Where to Find High Frequency Range Hearing Test?

Discussion in 'Support' started by leftearguy, May 9, 2020.

    1. leftearguy

      leftearguy Member

      Tinnitus Since:
      04/10/20
      Cause of Tinnitus:
      Weed, Hidden Hearing Loss
      A couple nights ago I wore closed back over ear headphones for about 2 hours until I felt a pop in my left ear. The static that I've been hearing in my head for a while has been a good bit louder since. I feel pressure in my left ear and it seems like I can change the tone by moving my neck and jaw. I'm just hoping that it's not caused by hearing damage.

      I want to get to an ENT or audiologist, but I want to make sure that the audio range for the test will be closer to 20kHz instead of only 8kHz. I'd like a speech in noise test too to check for hidden hearing loss.

      Does anyone have any advice for finding a place that provides these? I'm trying to not be too nervous but I just have in the back of my head that this could possibly be an emergency but I'm not even sure if I have more hearing loss right now. I'm hoping that it's really been slowly fading over the last couple of days but I can't be too sure.
       
    2. Orions Pain
      Dreaming

      Orions Pain Member Benefactor

      Tinnitus Since:
      2019
      Cause of Tinnitus:
      Loud music
      I've seen people on here mention research Universities are likely to have these sorts of tests. Not sure where you're located geographically, but for example here in California we have a bunch, Stanford, Berkeley, etc. Simplest thing to do would just be to call around and ask, perhaps start with audiology offices and go from there.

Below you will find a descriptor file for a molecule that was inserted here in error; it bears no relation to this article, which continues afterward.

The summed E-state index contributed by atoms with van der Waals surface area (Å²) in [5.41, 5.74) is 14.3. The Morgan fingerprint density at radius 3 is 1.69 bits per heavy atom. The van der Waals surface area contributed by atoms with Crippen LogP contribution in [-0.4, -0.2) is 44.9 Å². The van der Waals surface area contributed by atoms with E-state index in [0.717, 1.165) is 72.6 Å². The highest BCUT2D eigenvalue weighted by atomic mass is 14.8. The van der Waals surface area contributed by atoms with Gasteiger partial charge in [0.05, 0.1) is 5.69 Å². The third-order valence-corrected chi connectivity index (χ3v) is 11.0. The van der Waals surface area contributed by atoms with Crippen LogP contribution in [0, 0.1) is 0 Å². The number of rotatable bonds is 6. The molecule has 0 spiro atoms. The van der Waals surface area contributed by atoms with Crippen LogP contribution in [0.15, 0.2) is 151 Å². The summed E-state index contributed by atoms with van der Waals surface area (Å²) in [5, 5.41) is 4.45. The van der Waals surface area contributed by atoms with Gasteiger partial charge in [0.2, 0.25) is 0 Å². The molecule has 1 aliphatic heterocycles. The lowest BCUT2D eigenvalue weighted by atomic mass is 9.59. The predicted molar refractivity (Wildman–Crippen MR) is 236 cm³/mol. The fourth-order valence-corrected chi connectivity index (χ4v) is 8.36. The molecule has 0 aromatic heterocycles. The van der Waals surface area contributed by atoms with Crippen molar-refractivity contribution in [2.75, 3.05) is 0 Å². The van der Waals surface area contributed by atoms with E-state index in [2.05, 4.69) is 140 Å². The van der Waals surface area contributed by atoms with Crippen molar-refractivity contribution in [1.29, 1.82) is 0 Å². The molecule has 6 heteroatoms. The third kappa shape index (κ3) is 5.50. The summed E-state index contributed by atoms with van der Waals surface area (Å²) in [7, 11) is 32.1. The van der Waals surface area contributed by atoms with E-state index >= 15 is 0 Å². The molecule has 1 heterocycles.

3. AUTHOR
      AUTHOR
      leftearguy

      leftearguy Member

      Tinnitus Since:
      04/10/20
      Cause of Tinnitus:
      Weed, Hidden Hearing Loss
      Thank you. I might have to just call around and ask if they do over 8khz. Can I just ask you, do you know anything about how somatic tinnitus might indicate what it's caused by? For example, is it common to have tinnitus caused by hearing loss that can be modulated by moving the neck and jaw? Would it be a sign that it is not caused by hearing loss or is it possible anyway?
       
      • Like Like x 1
    4. Orions Pain
      Dreaming

      Orions Pain Member Benefactor

      Tinnitus Since:
      2019
      Cause of Tinnitus:
      Loud music
      I don’t think it’s uncommon to have tinnitus that can be modulated by moving the neck and jaw.

      For example, I’m 99% sure my tinnitus is from noise damage, but when I yawn it always gets a bit louder. When I open my jaw, I hear a super super faint increase in one of my tones, but I don’t think this necessarily counts as “somatic tinnitus”

      I’ve spoken with a person who could press down on a portion of their neck, and in doing so she could make her tinnitus stop completely. This case clearly indicates somatic tinnitus. I also spoke with a guy on Twitter who got his neck adjusted and his tinnitus completely went away.

      If you suspect yours stems from neck/jaw issues, it wouldn’t hurt to look into seeing a TMJ specialist, getting your neck checked out, etc. It’s kind of a process of elimination. From what I’ve seen if it’s a TMJ issue, it can either be a super easy fix (mouth guard/split) or not so easy (many struggle with TMD for life)

      Also I’d say just because you may have hearing loss in the higher frequencies, that doesn’t necessarily rule out other causes for your tinnitus. I’d say most people probably lose some of their high frequency hearing by a certain age. So while yes, high frequency hearing loss can be the answer for some, even a majority, it’s all somewhat of a mystery.

      Not claiming all of the above is correct, just my opinion based on information I’ve gathered!
       
      • Informative Informative x 1
    5. Bartoli

      Bartoli Member

      Tinnitus Since:
      2009,worsened 2019
      Cause of Tinnitus:
      Noise
      Most hospitals can test high frequencies but you'll have to request. They don't normally do it, except for cancer patients on certain drugs known to cause hearing loss. That way they can prevent the losses spreading to the <8000 Hz range.
      Still, it's good knowing, even if they can't change anything in terms of treatments based on your extended audiogram.
       

Share This Page

Loading...